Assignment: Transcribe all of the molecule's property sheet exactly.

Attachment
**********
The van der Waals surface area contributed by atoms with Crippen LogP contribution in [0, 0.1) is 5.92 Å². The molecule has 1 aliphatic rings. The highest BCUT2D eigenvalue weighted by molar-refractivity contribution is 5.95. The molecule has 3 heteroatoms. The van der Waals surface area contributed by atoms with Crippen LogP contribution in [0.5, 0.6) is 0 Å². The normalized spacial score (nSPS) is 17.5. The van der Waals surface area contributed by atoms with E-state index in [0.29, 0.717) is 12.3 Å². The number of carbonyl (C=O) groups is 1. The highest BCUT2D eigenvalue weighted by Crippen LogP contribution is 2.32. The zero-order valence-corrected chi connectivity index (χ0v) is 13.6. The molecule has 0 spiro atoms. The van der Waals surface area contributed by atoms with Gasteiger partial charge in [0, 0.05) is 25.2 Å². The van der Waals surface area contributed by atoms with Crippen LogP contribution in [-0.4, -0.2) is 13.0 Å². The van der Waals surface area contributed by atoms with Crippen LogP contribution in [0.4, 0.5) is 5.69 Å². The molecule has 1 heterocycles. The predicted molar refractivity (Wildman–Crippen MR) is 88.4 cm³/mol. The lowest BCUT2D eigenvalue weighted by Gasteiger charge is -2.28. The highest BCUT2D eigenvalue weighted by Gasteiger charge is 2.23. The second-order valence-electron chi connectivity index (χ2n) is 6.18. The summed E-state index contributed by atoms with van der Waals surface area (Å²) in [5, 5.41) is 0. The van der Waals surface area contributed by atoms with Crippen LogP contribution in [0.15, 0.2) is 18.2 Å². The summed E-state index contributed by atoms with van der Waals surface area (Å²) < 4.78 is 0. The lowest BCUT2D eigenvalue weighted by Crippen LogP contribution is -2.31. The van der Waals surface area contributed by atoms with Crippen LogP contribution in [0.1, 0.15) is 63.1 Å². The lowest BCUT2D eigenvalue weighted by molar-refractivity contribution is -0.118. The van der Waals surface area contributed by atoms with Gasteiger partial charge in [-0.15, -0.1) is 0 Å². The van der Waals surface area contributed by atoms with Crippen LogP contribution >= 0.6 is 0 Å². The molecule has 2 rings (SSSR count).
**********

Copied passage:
The van der Waals surface area contributed by atoms with Crippen LogP contribution in [0, 0.1) is 5.92 Å². The molecule has 1 aliphatic rings. The highest BCUT2D eigenvalue weighted by molar-refractivity contribution is 5.95. The molecule has 3 heteroatoms. The van der Waals surface area contributed by atoms with Crippen LogP contribution in [0.5, 0.6) is 0 Å². The normalized spacial score (nSPS) is 17.5. The van der Waals surface area contributed by atoms with E-state index in [0.29, 0.717) is 12.3 Å². The number of carbonyl (C=O) groups is 1. The highest BCUT2D eigenvalue weighted by Crippen LogP contribution is 2.32. The zero-order valence-corrected chi connectivity index (χ0v) is 13.6. The molecule has 0 spiro atoms. The van der Waals surface area contributed by atoms with Gasteiger partial charge in [0, 0.05) is 25.2 Å². The van der Waals surface area contributed by atoms with Crippen LogP contribution in [-0.4, -0.2) is 13.0 Å². The van der Waals surface area contributed by atoms with Crippen LogP contribution in [0.4, 0.5) is 5.69 Å². The molecule has 1 heterocycles. The predicted molar refractivity (Wildman–Crippen MR) is 88.4 cm³/mol. The lowest BCUT2D eigenvalue weighted by Gasteiger charge is -2.28. The highest BCUT2D eigenvalue weighted by Gasteiger charge is 2.23. The second-order valence-electron chi connectivity index (χ2n) is 6.18. The summed E-state index contributed by atoms with van der Waals surface area (Å²) in [5, 5.41) is 0. The van der Waals surface area contributed by atoms with Crippen LogP contribution in [0.15, 0.2) is 18.2 Å². The summed E-state index contributed by atoms with van der Waals surface area (Å²) < 4.78 is 0. The lowest BCUT2D eigenvalue weighted by Crippen LogP contribution is -2.31. The van der Waals surface area contributed by atoms with Crippen LogP contribution in [0.1, 0.15) is 63.1 Å². The lowest BCUT2D eigenvalue weighted by molar-refractivity contribution is -0.118. The van der Waals surface area contributed by atoms with Gasteiger partial charge in [-0.15, -0.1) is 0 Å². The van der Waals surface area contributed by atoms with Crippen LogP contribution >= 0.6 is 0 Å². The molecule has 2 rings (SSSR count).